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Work bench clamps

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GadgetBuster

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Hi all, I'm new, pls be gentle. I was wondering if anyone can help. I have seen some images of metal clamps used on workbenchs. I was wondering if I explain what they look like someone may know what they are called as I was thinking of buying some for my new workshop. If anyone has experience of them I would also appreciate that. Ok here goes, they are metal, I think round bar, have a 90 degree angle on them, one end is a bit splayed out, the other end goes in a hole in your work bench, the splayed end goes on top of the piece of wood you want to clamp down, the rod in the hole is lowered until the splayed end touches the wood to be clamped and then a couple of small taps with a hammer on the 90 degree bend secures it down. Any ideas pls
Simon
 

heimlaga

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Holdfasts

They can be forged from broken coil springs from a car or bought ready made.

Cheap factory made ones break easily. They seem to be cast and that's not a suitable material for the purpose.
 

ED65

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Although you've asked in metalworking these can also be made from wood.

The very earliest versions of this type of clamp were simply a crotch of wood, basically a main stem and a short branch, see here on David Fisher's blog.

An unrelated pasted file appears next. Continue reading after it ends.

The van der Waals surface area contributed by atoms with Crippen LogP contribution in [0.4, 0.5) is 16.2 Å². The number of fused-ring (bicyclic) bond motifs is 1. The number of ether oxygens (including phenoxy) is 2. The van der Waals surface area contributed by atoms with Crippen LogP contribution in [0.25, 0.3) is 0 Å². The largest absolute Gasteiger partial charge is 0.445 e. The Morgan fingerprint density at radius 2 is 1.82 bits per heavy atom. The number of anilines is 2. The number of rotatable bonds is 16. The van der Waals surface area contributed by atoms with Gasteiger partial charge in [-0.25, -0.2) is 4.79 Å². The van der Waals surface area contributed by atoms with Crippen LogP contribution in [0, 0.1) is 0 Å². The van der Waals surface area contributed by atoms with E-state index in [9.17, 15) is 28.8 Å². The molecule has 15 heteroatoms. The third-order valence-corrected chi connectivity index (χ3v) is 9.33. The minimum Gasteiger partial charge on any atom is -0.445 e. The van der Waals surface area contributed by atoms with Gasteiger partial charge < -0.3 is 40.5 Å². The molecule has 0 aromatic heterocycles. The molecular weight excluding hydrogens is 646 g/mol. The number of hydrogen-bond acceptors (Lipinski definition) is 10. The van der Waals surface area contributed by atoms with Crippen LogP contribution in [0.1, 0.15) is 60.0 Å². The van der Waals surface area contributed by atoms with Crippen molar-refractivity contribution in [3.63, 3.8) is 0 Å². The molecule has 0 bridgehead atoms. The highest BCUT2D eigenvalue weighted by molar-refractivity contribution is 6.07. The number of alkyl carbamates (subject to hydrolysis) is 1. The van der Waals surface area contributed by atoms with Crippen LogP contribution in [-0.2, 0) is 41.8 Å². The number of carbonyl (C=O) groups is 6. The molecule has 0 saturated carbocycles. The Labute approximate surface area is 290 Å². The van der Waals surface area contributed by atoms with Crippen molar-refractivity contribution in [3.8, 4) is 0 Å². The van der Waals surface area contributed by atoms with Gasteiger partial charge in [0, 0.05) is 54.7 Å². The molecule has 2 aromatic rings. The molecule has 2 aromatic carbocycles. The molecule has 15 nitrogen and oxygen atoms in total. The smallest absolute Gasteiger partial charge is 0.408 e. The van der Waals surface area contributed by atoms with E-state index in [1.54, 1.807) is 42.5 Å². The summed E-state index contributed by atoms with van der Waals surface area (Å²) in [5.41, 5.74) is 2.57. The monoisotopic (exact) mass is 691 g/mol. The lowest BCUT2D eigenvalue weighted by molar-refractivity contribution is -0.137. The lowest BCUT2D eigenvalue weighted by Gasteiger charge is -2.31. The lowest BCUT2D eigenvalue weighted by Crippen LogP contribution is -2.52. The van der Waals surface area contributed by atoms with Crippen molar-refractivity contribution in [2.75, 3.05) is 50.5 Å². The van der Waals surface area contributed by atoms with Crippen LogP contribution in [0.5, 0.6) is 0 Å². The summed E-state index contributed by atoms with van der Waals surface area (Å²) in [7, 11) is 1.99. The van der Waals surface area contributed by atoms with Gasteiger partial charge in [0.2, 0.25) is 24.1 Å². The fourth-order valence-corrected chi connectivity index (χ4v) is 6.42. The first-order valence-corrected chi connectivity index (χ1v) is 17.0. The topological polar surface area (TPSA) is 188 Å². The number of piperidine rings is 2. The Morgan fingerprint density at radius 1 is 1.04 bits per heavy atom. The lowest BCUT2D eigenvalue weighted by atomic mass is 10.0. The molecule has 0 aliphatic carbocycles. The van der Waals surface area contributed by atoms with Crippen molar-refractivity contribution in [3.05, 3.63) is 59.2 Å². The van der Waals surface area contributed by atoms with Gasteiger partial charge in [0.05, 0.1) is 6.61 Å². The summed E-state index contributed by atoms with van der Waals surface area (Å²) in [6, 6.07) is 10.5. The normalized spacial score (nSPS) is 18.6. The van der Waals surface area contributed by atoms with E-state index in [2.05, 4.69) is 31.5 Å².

You can also build them up if you want or need to. A good hardwood is probably best for the top arm but they can even be made from plywood (but note the orientation of the plies):



Also worth mentioning that although some sources say for holdfasts to work properly the workbench top needs to be very thick (2" or more is often mentioned) you can see that the top in the above image is much thinner than that. Benchtops that do happen to be too thin can have packing added where the holes will be drilled. If too thick an area around each hole can be relieved to make it thinner just where needed.
 

MusicMan

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They are amazingly good clamps. The shape does turn out to be fairly important for best performance. I use and like the Simon James clamps from e.g. Workshop Heaven. Yes, a light tap will secure for many purposes, but I do sometimes need a good welt with a mallet to really hold something down, which wooden ones would not take. Remember to put a piece of scrap between the clamp and the work. Note also that you can use a notched batten together with a holdfast and a dog to hold wood flat for planing, see https://www.theenglishwoodworker.com/th ... ten-video/.
 

GadgetBuster

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Thanks for all the feedback guys. I'm impressed so many people commented on my post, you have a really good active forum here. I'm glad I joined. Simon :D
 

MikeG.

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MusicMan":wyiyncl7 said:
........... I do sometimes need a good welt with a mallet to really hold something down, which wooden ones would not take..........
You're more than welcome to come along to my workshop with the biggest hammer you can carry and see if you can break mine.
 

MusicMan

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MikeG.":15hio4lq said:
MusicMan":15hio4lq said:
........... I do sometimes need a good welt with a mallet to really hold something down, which wooden ones would not take..........
You're more than welcome to come along to my workshop with the biggest hammer you can carry and see if you can break mine.
haha. No, I don't plan on destroying your shop when I come for the bog oak!
 
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